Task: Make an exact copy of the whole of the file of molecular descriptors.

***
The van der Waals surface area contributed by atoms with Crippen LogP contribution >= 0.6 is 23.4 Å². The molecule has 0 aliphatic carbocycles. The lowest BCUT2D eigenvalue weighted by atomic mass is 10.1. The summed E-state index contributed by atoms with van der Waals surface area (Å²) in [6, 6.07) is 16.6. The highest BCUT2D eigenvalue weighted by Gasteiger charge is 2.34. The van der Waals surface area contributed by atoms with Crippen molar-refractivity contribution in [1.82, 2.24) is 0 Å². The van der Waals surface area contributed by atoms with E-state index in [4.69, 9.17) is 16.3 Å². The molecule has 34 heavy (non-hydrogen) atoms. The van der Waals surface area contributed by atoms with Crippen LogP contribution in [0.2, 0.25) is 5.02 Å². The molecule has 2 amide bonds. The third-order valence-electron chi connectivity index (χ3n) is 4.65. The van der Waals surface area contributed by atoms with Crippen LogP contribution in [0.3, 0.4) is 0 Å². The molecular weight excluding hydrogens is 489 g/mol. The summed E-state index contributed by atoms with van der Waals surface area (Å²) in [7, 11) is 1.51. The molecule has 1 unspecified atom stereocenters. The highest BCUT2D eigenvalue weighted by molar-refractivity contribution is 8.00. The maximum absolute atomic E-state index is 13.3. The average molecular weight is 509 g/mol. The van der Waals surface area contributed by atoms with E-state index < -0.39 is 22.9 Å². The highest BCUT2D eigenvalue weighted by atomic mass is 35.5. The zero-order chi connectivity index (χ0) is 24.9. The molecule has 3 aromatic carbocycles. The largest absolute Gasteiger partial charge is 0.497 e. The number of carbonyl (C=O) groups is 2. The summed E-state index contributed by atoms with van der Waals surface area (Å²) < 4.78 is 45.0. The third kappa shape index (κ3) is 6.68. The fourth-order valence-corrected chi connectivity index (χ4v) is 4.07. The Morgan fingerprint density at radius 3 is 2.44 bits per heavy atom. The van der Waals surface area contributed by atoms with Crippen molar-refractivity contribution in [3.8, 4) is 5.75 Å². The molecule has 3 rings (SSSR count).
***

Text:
The van der Waals surface area contributed by atoms with Crippen LogP contribution >= 0.6 is 23.4 Å². The molecule has 0 aliphatic carbocycles. The lowest BCUT2D eigenvalue weighted by atomic mass is 10.1. The summed E-state index contributed by atoms with van der Waals surface area (Å²) in [6, 6.07) is 16.6. The highest BCUT2D eigenvalue weighted by Gasteiger charge is 2.34. The van der Waals surface area contributed by atoms with Crippen molar-refractivity contribution in [1.82, 2.24) is 0 Å². The van der Waals surface area contributed by atoms with E-state index in [4.69, 9.17) is 16.3 Å². The molecule has 34 heavy (non-hydrogen) atoms. The van der Waals surface area contributed by atoms with Crippen LogP contribution in [0.2, 0.25) is 5.02 Å². The molecule has 2 amide bonds. The third-order valence-electron chi connectivity index (χ3n) is 4.65. The van der Waals surface area contributed by atoms with Crippen LogP contribution in [0.3, 0.4) is 0 Å². The molecular weight excluding hydrogens is 489 g/mol. The summed E-state index contributed by atoms with van der Waals surface area (Å²) in [7, 11) is 1.51. The molecule has 1 unspecified atom stereocenters. The highest BCUT2D eigenvalue weighted by molar-refractivity contribution is 8.00. The maximum absolute atomic E-state index is 13.3. The average molecular weight is 509 g/mol. The van der Waals surface area contributed by atoms with E-state index < -0.39 is 22.9 Å². The highest BCUT2D eigenvalue weighted by atomic mass is 35.5. The zero-order chi connectivity index (χ0) is 24.9. The molecule has 3 aromatic carbocycles. The largest absolute Gasteiger partial charge is 0.497 e. The number of carbonyl (C=O) groups is 2. The summed E-state index contributed by atoms with van der Waals surface area (Å²) < 4.78 is 45.0. The third kappa shape index (κ3) is 6.68. The fourth-order valence-corrected chi connectivity index (χ4v) is 4.07. The Morgan fingerprint density at radius 3 is 2.44 bits per heavy atom. The van der Waals surface area contributed by atoms with Crippen molar-refractivity contribution in [3.8, 4) is 5.75 Å². The molecule has 3 rings (SSSR count).